Old Music

Get On The Good Foot

or.. A Baker’s Dozen of Debut Albums.

All the activity on Twitter over selecting 50 Debut Albums got me thinking, and what I wanted to avoid was reprocessing my own lists, because if you look through those, you’ll see my favourite artists and it stands to reason their debuts could quite possibly feature in any list I could make.. y’know, Costello, The Clash, Stone Roses, and so on. You know I like them. I’ve written about them before and I pester you with links to those old articles every now and again! Somehow it would have been simultaneously very easy and also a slog to come up with a list of 50, and I didn’t want it to be a slog, because that’s no fun.

So what’s a guy to do? Here are the ones that popped into my head. I don’t want to debate their comparative worth to ‘classic’ debuts by the Doors, Specials, Beastie Boys or whoever. Here they are, I like ’em, and that’s all, no further thought. I’m doing thirteen, like the Quietus does, in chronological order. And if you’re gonna argue with me that they’re live albums or compilations or another technical disqualification, and therefore don’t count as debuts, I’m putting my fingers in my ears.

Life Old Music

Salford Folk

A regular haunt when I was at University in the late 70s was The Star, in Back Hope Street, Salford. Ignoring the rather more easily accessible delights of the student bar at Castle Irwell (and the casino opposite), we’d walk out of the horseshoe-shaped village, down Cromwell Road, turn left, past the fish and chip shop which would come in useful later in the evening, and was also good for celebrity spotting – I stood in the line for chips next to Buzzcocks’ Pete Shelley once, struck dumb with shyness (I think we both were). On past Manchester United’s training ground The Cliff, eventually turning right down an unlikely-looking narrow street. No big signs, hardly any signs at all in fact, no foot traffic.. odds were you wouldn’t just happen to walk by, someone had to show you where it was, which was part of the attraction.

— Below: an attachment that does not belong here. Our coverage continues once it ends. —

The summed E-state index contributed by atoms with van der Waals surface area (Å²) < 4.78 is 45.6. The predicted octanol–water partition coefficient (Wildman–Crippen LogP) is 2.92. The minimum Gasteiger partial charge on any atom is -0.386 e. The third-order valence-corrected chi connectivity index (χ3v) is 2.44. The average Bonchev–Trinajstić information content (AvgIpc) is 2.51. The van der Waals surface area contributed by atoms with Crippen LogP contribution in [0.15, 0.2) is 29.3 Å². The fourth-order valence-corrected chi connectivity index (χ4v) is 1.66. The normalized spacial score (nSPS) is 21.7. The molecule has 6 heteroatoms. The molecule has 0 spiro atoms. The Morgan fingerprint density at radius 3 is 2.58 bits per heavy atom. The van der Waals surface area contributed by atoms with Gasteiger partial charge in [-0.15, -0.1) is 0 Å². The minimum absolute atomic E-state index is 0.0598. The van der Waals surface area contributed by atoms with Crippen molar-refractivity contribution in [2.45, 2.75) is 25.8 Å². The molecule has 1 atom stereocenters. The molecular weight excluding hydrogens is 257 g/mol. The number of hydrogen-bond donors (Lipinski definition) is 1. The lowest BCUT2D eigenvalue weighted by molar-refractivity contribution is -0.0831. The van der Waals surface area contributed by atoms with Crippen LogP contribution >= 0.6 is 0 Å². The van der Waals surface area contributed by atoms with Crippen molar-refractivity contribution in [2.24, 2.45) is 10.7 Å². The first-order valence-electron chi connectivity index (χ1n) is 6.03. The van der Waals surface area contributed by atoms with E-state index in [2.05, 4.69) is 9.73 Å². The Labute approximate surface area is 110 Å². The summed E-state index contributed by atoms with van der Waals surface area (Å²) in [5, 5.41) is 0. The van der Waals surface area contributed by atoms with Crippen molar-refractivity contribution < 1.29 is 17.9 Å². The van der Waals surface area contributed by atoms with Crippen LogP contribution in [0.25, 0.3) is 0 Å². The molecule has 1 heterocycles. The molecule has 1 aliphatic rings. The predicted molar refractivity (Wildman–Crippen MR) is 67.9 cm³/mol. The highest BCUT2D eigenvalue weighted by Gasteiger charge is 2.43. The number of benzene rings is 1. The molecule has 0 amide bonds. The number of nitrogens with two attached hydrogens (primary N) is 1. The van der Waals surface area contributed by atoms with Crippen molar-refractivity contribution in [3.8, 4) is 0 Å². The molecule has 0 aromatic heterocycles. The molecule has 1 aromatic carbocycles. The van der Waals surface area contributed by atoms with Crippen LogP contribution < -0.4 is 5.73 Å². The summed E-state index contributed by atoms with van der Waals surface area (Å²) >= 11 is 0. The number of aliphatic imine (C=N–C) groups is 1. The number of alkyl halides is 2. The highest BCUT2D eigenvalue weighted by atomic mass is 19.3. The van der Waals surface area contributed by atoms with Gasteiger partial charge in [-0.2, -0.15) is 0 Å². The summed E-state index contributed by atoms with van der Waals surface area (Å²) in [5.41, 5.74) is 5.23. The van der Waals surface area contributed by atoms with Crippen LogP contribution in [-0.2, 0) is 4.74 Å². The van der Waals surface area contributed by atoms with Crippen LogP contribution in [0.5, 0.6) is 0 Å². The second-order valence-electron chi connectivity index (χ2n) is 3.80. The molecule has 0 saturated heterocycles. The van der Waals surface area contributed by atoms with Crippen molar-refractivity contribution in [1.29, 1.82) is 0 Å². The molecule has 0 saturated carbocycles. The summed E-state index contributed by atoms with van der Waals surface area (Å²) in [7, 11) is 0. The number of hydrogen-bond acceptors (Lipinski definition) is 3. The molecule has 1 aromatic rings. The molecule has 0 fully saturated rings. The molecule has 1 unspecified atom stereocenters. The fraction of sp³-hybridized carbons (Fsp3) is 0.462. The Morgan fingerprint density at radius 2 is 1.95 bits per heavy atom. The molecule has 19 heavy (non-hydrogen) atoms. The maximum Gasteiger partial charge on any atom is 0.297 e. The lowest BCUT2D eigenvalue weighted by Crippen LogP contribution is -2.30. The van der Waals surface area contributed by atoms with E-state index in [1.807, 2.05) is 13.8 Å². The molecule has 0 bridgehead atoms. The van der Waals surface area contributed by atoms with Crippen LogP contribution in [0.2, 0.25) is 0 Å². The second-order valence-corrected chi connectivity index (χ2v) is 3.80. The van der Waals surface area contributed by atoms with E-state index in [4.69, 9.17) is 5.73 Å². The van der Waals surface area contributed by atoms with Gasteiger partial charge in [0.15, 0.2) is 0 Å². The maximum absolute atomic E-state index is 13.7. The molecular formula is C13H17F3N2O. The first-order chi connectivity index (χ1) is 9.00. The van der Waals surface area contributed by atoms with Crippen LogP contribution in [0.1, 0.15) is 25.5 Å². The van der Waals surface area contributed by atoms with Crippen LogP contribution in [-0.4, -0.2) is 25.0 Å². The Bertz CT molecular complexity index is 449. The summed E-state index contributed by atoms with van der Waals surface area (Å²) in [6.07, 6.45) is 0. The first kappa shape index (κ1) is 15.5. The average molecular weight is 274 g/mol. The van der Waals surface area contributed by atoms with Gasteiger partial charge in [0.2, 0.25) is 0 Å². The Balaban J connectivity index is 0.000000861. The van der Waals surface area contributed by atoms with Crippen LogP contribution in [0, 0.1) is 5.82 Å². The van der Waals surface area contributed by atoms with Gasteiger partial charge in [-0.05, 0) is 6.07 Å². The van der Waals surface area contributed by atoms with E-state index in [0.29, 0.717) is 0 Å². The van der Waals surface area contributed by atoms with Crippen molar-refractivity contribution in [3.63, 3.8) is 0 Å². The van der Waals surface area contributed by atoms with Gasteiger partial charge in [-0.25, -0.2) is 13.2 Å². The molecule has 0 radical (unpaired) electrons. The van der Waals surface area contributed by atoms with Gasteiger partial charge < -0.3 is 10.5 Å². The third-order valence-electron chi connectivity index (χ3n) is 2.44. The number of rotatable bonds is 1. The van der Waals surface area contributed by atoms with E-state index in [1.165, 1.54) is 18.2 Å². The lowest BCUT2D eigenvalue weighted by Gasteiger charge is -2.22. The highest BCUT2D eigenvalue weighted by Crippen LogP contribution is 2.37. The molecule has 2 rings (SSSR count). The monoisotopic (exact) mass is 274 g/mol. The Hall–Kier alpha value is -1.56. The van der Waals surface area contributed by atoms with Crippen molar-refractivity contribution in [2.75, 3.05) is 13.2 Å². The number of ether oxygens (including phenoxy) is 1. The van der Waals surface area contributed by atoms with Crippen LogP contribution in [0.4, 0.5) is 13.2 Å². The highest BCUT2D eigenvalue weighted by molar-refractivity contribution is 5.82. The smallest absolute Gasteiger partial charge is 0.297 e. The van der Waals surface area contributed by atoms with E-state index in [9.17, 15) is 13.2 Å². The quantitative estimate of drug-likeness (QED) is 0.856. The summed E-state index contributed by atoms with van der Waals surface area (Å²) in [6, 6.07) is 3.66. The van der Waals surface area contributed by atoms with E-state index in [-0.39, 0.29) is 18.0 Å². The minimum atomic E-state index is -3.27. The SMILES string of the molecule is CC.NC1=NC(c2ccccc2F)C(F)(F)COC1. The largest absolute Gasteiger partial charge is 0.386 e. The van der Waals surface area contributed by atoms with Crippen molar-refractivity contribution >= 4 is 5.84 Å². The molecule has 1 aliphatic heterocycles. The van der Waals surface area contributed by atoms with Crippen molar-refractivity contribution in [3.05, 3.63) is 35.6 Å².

Opposite was the Horseshoe, which was a pretty good pub, but the main attraction was The Star and the folk club night, run by Martin Gittins, part of a duo called Pint’n’Half who, if memory serves, would often open up the show and then hand over to the guest performers. The folk/comedy stylists Mike Harding and Bob Williamson were probably the most famous of those, and we saw many more. The politics of songs at the club fit in with my proto-lefty leanings, and the Robinson’s beer (including the lethal Old Tom) was excellently kept by one-armed landlord and local legend Wally Marshall.

On darts night at The Star, the competitors would play on a Manchester Log-End, or Lancashire, board. You think darts is difficult: well, play on a Log-End and you’ll encounter a whole new source of frustration. They’re about two thirds the size of the ones you see on telly, and have no treble ring. They have to be kept in water, or they split – they’re sawn from an elm log – so about half an hour before the match started, someone would retrieve the thoroughly soaked dart board and hang it up. I’d like to see Phil ‘The Power’ Taylor or ‘Barney’ Barneveld have a go at one of those.

This all popped back into my memory a few days ago, so I did a quick search to see how things are now. The Horseshoe is now gone, and The Star had some problems recently, but I am pleased to see it is now run as a co-operative, bought by its regulars in 2009. Good for them. It is a fine place, and if you’re ever out that way, drop in.

Memory aid for this article provided by Jim Simpson’s fine history, on the pub web site.